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Activity 4: Gratitude Circle (10 minutes), Session 11: Love and Gratitude

In "Love Will Guide Us," a Tapestry of Faith program

Preparation for Activity

  • Think of something specific you can thank each child for, so you can model expressing gratitude in this way and make sure each child receives appreciation at least once.

Description of Activity

Gather in a seated circle. Explain that the children will say "thank you" to one another in a special way, to practice expressing gratitude. Give these guidelines:

  • Be as specific as possible about what the person did that you are grateful for. Say exactly what you appreciated. For example, instead of saying, "Thank you for helping me," you can give more information. You might say "Thank you for noticing I needed help when I was making my paper airplane and interrupting your own work to show me how to make the folds the right way." Or, instead of "You are a great friend," say, "I really appreciate that you are generous with me in sharing your toys and snacks."
  • Tell what the person's actions did for you. For example: "I was feeling frustrated when I couldn't get the fold to work, and when you showed me how to do it, I felt really proud when I got it right!" Or, "When I was sick and stayed home from school, I was worried about my homework and when you brought it to it to my house that night, I was very happy and relieved and glad I could get it done for the next day!"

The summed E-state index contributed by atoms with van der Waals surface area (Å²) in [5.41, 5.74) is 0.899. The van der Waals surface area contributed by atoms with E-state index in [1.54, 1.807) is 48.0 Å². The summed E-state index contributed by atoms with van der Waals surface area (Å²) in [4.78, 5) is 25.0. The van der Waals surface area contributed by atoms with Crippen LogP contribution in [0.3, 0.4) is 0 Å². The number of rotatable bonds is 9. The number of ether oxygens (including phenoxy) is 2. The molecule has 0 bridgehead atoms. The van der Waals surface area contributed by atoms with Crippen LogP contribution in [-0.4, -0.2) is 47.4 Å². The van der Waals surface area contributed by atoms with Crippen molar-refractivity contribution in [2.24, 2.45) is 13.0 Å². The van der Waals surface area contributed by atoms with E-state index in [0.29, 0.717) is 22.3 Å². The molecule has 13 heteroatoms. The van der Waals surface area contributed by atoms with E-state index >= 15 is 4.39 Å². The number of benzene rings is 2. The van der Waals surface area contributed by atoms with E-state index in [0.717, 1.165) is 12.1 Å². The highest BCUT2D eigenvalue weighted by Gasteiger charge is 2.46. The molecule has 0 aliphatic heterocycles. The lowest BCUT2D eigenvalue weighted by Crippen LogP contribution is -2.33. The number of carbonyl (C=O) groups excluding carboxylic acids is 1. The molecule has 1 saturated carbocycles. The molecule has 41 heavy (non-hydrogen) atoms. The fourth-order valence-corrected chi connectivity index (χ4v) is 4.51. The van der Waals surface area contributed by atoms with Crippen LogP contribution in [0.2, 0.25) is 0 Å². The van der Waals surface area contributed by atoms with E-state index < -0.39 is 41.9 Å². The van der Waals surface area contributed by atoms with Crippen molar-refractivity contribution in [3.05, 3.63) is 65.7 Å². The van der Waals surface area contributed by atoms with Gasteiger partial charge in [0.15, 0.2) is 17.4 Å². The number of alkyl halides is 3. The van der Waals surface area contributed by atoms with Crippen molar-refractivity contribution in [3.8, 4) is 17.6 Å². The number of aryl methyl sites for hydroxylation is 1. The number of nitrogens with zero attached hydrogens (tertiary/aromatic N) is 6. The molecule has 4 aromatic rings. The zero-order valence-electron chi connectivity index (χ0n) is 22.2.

When the participants understand the guidelines, tell them they will now have a chance to try this kind of "thank you" with one another. Say, in your own words:

You can thank someone for something they did a long time ago, like sharing a toy with you or making you feel welcome when you first came to church. You can also thank someone for something they did today that you appreciate. We won't go in any particular order. If you have something to say, raise your hand and I will call on you for a turn. You can go more than once if you have more than one person you would like to thank.

Begin by offering a thank you to someone in the group (perhaps someone you think might be overlooked by their peers), as a way of modeling the process.

Debrief with these questions:

  • How did it feel to say, "thank you?"
  • How did it feel to have someone express gratitude to you?
  • Was this activity easy or hard?
  • Was this different from ways you usually say thank you? How?
  • Why is it important that we express our gratitude?
  • Why is it important we say why we are grateful, when we say thank you?

Including All Participants

Make sure every participant is thanked for something. If the group is thanking the same person repeatedly, ask them to think of other people. Periodically during the sharing time, you may need to jump in and express gratitude to a participant who has not yet been thanked.

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Last updated on Thursday, October 27, 2011.

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